Tesla is no doubt throwing all its efforts at ramping up production of its electric vehicles sales, particularly the Model 3, as it seeks to allay concerns about production, and stop the drain in cash resources and finally move to profitability.
The efforts look like paying off, at least in the short term, with Tesla delivering a record 83,500 vehicles in the latest quarter, including 53,239 Model 3 EVs. Time will tell whether that effort is sustainable.
But it is having an impact elsewhere, most particularly for customers of the Powerwall 2 battery storage system. In Australia, the battery storage systems are already difficult to obtain, as battery production focuses on EVs, and now consumers will be facing a significant price hike, which could translate into hikes of up to $2,000.
Tesla has advised installers that the price of the Powerwall 2 facility will jump significantly, both for the battery itself and because of a new version of the Gateway communications box.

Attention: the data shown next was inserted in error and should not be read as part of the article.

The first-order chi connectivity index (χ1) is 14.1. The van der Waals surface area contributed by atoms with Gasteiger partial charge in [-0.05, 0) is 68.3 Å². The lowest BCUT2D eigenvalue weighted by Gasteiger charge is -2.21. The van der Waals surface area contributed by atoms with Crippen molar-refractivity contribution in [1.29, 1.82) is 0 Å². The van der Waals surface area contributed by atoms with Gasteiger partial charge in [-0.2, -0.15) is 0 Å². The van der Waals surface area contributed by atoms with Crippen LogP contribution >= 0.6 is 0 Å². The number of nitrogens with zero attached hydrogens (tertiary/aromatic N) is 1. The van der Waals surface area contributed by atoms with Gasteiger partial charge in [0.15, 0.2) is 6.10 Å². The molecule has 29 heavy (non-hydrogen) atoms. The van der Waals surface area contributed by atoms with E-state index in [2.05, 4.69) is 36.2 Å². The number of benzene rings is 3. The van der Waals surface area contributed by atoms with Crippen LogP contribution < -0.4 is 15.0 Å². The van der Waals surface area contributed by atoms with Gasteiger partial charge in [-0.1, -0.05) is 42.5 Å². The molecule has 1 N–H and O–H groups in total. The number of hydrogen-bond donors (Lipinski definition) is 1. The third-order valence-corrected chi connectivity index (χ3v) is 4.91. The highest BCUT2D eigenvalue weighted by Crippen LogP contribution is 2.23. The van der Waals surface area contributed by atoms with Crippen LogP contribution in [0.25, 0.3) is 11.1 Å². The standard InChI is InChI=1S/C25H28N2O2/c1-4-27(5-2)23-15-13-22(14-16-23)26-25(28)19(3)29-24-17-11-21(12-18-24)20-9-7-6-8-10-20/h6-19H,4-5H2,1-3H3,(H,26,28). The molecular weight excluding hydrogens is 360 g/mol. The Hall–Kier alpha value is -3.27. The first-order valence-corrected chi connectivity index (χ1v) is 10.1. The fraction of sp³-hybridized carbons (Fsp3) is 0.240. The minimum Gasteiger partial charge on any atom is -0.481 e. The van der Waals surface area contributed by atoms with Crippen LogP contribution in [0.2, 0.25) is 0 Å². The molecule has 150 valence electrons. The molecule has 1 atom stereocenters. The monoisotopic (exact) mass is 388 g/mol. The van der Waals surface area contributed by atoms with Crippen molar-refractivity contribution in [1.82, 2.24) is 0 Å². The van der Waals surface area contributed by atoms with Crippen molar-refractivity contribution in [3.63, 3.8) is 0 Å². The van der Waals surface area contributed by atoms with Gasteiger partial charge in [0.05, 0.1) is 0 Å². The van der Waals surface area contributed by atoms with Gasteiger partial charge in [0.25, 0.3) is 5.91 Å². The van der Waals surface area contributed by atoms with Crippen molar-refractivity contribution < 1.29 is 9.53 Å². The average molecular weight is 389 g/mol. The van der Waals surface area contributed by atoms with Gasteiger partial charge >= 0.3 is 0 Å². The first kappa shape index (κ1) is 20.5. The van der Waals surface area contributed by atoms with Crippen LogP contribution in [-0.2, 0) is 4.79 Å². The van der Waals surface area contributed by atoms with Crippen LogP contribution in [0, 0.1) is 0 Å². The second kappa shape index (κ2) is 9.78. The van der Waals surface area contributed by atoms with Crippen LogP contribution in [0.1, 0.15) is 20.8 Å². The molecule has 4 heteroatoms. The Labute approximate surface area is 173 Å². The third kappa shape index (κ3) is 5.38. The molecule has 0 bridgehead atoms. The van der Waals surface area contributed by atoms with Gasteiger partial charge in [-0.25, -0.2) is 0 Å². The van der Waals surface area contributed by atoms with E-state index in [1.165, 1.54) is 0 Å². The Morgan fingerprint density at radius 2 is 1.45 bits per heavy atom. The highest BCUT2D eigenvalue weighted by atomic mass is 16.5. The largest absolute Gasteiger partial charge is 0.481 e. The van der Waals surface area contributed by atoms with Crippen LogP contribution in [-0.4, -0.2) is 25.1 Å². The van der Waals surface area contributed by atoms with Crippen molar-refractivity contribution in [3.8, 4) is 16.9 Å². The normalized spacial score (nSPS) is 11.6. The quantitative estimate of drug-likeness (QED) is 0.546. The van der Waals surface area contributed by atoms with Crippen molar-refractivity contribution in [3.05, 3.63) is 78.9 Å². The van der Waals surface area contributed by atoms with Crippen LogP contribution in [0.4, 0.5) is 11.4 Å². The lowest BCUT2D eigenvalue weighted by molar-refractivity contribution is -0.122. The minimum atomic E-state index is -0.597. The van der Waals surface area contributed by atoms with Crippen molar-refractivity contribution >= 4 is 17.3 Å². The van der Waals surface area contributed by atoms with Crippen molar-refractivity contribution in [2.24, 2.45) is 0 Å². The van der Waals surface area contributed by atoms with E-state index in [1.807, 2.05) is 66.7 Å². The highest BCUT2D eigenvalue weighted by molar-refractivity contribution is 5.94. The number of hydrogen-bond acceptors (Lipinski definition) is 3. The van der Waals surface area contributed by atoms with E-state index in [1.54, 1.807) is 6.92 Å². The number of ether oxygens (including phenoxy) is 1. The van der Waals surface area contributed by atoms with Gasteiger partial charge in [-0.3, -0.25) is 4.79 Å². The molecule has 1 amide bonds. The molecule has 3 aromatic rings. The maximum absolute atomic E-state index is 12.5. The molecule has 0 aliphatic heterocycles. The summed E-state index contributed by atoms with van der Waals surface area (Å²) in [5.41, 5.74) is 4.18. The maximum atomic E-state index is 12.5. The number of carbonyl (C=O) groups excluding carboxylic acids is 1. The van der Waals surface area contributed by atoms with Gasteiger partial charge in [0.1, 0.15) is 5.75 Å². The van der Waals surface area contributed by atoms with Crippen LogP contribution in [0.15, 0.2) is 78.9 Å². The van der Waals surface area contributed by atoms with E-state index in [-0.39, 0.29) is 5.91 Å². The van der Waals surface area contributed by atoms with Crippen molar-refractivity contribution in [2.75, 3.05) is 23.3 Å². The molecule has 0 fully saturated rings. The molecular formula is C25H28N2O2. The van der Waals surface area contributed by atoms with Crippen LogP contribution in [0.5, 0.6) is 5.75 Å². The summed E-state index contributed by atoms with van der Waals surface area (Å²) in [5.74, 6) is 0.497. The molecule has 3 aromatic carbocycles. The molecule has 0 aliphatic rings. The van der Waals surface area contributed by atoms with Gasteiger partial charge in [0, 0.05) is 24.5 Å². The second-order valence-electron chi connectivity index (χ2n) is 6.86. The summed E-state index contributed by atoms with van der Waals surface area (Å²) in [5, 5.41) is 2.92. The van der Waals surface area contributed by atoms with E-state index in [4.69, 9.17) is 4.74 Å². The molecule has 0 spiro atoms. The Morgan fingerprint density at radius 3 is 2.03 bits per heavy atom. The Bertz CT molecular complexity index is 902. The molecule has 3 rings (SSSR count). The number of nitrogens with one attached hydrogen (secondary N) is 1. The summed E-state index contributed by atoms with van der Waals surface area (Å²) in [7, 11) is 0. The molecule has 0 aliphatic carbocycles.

The Gateway, which provides the electronic “smarts” for the battery, including its ability to continue delivering electricity when the rest of the network is done, appears to be the biggest hit to prices, with the dealer price more than doubling to $2,000 with the latest version.
The battery itself will cost around 10 per cent more to dealers, and this will all translate into an increased cost to the consumer.
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